Whilst there’s many things to consider when starting a business, there's a handful of essential tasks that will take you from the idea stage to getting your first customer.
Sure you can spend hours setting up a fancy website or designing your business cards, but that’s not going to help you start turning a profit fast, and validate whether your business will actually work or not.
If you want to save yourself time and money and get right down to what matters, here’s the 5 essential to-dos when starting a business:
Whether you sell products or services, you’re in the business of solving a problem for someone and it’s your job to clearly understand what that problem is, who has that problem and how you solve it better than anyone else.
Being able to define and communicate this clearly will be the difference between finding and getting customers or not.
And yes, you should have a target market, even if you think everyone could be a customer of ‘your thing’. Why? Because effective marketing only happens when you understand and target a clearly defined audience:
“When you market to everyone, you reach no one”
Next, you need to know exactly how you’ll solve that problem for your customers and you can do that by creating a list of clearly defined services or products with simple prices.
One way of doing that is writing a dummy proposal to a client outlining the options and pricing structure. The process of writing it out in this way helps you to see how you’re communicating your offerings. Also, outlining the resources, time and costs involved will help you decide on a price that is profitable and you’re happy with.
If you’re just starting out, it’s recommended that you focus on 1-3 key services or products to begin with. You can always add more later, but if you’ve too much choice it can confuse your customer and a confused customer won’t buy.
The key is to keep your offerings and pricing really simple for yourself, and your customer.
Now you’re ready to make it official and start taking customers, it's time to register your business.
If you’re based in the UK, you can register with HMRC as a sole trader, limited company or a business partnership.
Although we've got guidance on choosing a legal structure for your business, you may want to discuss the options with an accountant who can advise on the best structure for your individual circumstances.
Once you’re registered you can start trading.
No matter which legal business structure you choose, purchasing business insurance will protect you, any employees and your customers should anything unexpected happen. It's vital that you secure this before you start selling your products and services. Not only is it peace of mind that so many new small business owner’s overlook, it may also be a legal requirement.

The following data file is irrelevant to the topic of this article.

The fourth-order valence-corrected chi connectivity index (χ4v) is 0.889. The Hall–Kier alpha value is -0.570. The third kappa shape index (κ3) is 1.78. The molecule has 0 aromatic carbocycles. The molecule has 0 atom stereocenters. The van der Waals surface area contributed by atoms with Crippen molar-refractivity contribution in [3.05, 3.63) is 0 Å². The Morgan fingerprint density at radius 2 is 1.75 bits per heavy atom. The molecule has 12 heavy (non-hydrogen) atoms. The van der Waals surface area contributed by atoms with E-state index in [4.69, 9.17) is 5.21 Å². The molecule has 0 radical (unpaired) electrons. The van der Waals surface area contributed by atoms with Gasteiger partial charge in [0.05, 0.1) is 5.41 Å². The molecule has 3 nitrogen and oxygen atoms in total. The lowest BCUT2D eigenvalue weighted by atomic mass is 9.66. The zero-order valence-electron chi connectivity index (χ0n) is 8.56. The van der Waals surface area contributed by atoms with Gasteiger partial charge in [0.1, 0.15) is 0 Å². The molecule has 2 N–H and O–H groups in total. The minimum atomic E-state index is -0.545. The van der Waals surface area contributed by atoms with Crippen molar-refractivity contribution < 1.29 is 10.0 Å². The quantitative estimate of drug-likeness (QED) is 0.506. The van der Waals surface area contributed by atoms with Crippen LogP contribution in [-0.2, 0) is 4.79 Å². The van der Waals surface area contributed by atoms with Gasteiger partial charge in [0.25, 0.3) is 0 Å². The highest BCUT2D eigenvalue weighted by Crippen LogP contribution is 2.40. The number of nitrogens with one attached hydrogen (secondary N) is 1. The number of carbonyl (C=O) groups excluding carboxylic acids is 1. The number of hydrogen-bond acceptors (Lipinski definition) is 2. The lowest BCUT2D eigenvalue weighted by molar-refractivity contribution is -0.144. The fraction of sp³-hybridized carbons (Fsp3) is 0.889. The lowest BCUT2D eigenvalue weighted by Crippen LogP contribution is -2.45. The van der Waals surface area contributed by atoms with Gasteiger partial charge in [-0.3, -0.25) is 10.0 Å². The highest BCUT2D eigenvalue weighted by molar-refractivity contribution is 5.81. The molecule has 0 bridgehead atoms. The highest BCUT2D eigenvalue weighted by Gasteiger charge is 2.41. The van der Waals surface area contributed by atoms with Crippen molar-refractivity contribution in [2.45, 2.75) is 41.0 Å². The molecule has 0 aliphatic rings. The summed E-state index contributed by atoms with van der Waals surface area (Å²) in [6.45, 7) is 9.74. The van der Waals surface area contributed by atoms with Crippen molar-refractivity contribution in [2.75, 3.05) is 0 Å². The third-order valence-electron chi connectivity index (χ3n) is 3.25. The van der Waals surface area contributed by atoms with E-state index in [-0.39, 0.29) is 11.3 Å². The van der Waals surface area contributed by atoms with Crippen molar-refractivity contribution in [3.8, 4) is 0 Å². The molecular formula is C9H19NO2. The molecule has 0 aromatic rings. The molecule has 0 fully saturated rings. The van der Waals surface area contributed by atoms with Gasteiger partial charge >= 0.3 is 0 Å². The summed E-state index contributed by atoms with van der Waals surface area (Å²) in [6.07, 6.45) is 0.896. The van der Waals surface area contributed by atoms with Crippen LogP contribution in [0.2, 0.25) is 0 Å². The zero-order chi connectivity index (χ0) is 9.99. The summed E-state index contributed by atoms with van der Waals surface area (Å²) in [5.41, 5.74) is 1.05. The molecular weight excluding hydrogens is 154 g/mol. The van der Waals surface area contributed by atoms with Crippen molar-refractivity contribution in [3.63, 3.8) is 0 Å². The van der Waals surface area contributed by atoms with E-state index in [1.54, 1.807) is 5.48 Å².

There are three main types of insurance to consider, but talk to a lawyer or seek advice before taking out a policy:
The final essential to-do when starting a business is to get in front of your potential customers as quickly as possible. Marketing is vital if you want people to know your business exists and pull in customers.
If you’ve done your research in step one, you'll have a clear idea of who your customer is and how to reach them - through advertising, social media, networking or partnerships.
Whilst there’s so many ways you can market to your potential customers, when you’re starting out pick the opportunities that will get you in front of the most people quickly and easily. For many businesses, this is by attending local networking groups or partnering up with other existing businesses who have a captive audience and your products or services compliment. Here are 15 ways to find your first paying clients.
By doing this, you’ll know very quickly whether your business is viable or not.
Sole trader, limited company or partnership? This article gives an overview of some of the different legal structures available to the small business owner and how to go about choosing the right legal structure for your business.Read more
Your unique selling proposition, your USP, is what makes your business stand out from your competitors. You need to decide what is unique, different or special about your business which will encourage customers to buy from you. Here we give you practical tips to develop your USP.Read more
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